The monsters in question are a hunchback, a vampire, a lizard-headed
man, a werewolf, and a lady with snakes for hair. They start out as
little painted figurines in a wooden box. Then they come to life.
Then they get big.
Anthony Walker had bought the box at an estate sale. Now he and his
sister Sarah join the monsters - except they're not really monsters,
or at least not always - on a midnight trip to Morley Manor. It's the
first stop on a strange adventure that includes giant frogs, the Land
of the Dead and other dimensions, long-lost love, and a plot to turn
the ghosts of Earth into battery power.
The Monsters of Morley Manor does not follow through on the
promise of its title as a monster story, scary or otherwise, which is
oddly disappointing. Instead, Bruce Coville turns out a solid, but
somehow mundane, thriller for younger teens. It is fantastic without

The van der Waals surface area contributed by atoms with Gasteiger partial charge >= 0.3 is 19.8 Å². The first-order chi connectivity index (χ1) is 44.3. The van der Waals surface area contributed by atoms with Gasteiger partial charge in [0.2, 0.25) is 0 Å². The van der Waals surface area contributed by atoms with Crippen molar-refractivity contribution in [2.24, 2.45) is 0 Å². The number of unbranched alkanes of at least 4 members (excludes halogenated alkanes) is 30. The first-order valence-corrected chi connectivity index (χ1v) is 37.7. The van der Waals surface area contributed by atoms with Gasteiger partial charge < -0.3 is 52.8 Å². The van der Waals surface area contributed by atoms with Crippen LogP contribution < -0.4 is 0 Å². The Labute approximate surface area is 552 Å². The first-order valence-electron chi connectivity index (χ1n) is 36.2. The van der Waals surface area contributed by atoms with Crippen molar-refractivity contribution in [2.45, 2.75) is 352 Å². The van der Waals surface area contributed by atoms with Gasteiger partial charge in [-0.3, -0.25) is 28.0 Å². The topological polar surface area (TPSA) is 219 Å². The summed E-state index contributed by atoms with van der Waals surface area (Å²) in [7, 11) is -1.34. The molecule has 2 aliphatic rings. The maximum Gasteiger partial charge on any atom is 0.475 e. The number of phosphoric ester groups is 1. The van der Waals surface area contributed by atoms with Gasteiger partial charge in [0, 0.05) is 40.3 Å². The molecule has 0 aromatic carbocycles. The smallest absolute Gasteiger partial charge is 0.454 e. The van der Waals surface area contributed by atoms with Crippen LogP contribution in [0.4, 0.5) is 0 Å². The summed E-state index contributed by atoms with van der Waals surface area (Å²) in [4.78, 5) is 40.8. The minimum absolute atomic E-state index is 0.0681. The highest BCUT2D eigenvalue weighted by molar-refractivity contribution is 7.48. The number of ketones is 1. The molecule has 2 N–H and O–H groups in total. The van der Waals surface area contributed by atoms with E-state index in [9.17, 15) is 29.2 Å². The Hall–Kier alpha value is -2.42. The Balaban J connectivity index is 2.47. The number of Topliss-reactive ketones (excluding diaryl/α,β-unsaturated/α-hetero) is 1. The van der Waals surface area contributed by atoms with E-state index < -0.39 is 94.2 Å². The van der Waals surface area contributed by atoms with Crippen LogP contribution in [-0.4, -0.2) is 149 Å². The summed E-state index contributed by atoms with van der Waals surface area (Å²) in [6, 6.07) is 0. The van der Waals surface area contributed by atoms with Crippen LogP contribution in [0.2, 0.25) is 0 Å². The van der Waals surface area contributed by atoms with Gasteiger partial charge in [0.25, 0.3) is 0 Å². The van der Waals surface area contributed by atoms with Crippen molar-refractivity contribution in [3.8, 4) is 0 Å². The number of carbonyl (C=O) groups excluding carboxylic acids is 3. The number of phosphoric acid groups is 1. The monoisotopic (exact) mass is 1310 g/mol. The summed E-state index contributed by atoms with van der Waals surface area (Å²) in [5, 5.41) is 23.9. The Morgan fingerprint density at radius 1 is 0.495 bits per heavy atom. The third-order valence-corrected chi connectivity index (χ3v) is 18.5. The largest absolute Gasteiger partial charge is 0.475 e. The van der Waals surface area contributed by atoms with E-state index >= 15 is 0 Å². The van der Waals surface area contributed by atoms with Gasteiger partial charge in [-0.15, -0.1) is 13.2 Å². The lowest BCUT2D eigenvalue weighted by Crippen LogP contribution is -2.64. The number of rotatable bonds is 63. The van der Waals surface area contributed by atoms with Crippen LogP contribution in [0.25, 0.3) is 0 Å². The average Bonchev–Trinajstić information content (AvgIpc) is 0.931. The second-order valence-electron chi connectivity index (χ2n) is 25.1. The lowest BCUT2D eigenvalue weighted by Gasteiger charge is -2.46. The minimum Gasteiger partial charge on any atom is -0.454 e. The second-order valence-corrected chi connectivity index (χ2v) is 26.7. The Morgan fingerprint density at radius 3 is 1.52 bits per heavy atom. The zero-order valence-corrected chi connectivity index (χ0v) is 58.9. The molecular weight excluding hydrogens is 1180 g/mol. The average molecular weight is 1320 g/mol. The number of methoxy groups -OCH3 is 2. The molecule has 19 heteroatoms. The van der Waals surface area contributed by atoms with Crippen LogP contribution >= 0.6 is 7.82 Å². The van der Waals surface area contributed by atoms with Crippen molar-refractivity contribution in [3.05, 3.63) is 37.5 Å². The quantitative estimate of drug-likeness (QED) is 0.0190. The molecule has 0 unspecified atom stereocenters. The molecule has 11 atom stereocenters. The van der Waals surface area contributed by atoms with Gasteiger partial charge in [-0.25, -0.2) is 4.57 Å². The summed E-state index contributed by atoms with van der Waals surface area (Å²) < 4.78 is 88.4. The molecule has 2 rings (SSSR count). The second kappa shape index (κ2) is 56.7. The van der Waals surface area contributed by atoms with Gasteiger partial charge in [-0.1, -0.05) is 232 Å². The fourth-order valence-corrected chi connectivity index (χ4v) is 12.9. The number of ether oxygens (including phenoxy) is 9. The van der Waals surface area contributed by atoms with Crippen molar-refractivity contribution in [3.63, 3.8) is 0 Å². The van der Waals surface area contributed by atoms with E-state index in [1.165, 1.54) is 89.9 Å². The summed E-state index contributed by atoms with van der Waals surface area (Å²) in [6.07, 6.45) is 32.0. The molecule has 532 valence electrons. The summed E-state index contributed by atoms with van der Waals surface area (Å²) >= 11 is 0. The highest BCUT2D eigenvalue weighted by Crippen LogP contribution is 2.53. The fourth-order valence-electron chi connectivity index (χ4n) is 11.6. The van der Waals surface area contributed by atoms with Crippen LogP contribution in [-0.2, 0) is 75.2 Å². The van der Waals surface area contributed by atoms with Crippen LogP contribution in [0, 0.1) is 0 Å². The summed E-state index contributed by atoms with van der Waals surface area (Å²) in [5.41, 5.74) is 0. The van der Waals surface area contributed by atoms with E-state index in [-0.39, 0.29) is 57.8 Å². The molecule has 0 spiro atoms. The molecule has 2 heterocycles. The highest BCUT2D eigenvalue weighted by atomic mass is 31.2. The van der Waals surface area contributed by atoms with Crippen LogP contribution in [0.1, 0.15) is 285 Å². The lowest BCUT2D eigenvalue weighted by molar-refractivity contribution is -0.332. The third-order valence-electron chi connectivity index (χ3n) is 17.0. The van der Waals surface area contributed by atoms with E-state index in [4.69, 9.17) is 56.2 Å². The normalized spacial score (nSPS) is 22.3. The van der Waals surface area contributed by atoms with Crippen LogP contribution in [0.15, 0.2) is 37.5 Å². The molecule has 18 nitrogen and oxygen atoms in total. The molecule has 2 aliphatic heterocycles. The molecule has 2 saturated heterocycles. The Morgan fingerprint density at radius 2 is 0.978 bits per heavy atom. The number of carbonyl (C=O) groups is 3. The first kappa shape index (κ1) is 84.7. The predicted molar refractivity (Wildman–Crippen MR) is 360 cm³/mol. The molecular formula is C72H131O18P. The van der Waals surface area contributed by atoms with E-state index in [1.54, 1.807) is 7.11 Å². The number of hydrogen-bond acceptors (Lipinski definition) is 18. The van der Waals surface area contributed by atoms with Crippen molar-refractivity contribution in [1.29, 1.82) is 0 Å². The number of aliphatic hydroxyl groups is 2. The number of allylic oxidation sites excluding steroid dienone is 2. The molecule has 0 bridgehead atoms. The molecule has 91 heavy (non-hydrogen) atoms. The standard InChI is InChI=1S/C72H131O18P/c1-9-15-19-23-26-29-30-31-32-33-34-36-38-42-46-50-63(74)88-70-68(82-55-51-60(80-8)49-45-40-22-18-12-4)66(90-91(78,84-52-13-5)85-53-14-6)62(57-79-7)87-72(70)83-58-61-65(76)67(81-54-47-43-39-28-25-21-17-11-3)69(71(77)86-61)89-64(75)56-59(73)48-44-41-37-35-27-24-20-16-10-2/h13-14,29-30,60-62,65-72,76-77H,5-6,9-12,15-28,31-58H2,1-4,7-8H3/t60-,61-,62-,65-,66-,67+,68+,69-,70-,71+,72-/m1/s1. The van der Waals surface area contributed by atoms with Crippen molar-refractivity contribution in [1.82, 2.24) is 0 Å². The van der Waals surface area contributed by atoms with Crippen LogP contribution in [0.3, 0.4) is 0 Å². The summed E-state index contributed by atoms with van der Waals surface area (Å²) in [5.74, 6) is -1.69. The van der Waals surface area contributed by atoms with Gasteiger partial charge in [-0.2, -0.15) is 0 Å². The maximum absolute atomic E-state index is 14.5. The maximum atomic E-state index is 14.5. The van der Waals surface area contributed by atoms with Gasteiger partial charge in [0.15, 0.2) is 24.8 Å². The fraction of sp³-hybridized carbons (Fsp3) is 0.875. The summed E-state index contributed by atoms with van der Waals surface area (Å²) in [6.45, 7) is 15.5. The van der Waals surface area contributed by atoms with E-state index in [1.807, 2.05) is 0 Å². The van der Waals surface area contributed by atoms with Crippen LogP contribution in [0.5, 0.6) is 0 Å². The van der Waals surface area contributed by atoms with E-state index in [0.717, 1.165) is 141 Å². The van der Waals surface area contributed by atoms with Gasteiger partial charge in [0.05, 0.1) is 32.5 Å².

being fantasy, horror or science fiction.
(Coville actually makes an observation about such genre
pigeon-holing. At one point Anthony says, "In the movies they always
use either science or magic to do stuff, but not both," to
which Gaspar the lizard-man replies, "That represents a small-minded
view of the world. But then, people always do like to put things in
Even Gaspar would have to admit that some concoctions work better
than others, and The Monsters of Morley Manor is not
necessarily Bruce Coville at his best. (The Skull of Truth is
still one of the more amazing books I have read in the past ten
years.) But it is unfair to ask every book, even from Coville, to be
superlative, and Morley Manor is still entertaining, fast and
funny. Coville is unpredictable with the small things that keep you
on your toes. And, always, he is funny: slapstick, irony, puns, sly
send-ups. The mixed genres he mines are rich with material for humor.
Dust jacket illustration by John Berg; used courtesy of Harcourt, Inc.
by Wendy Morris. © 2001
Back to the Index Page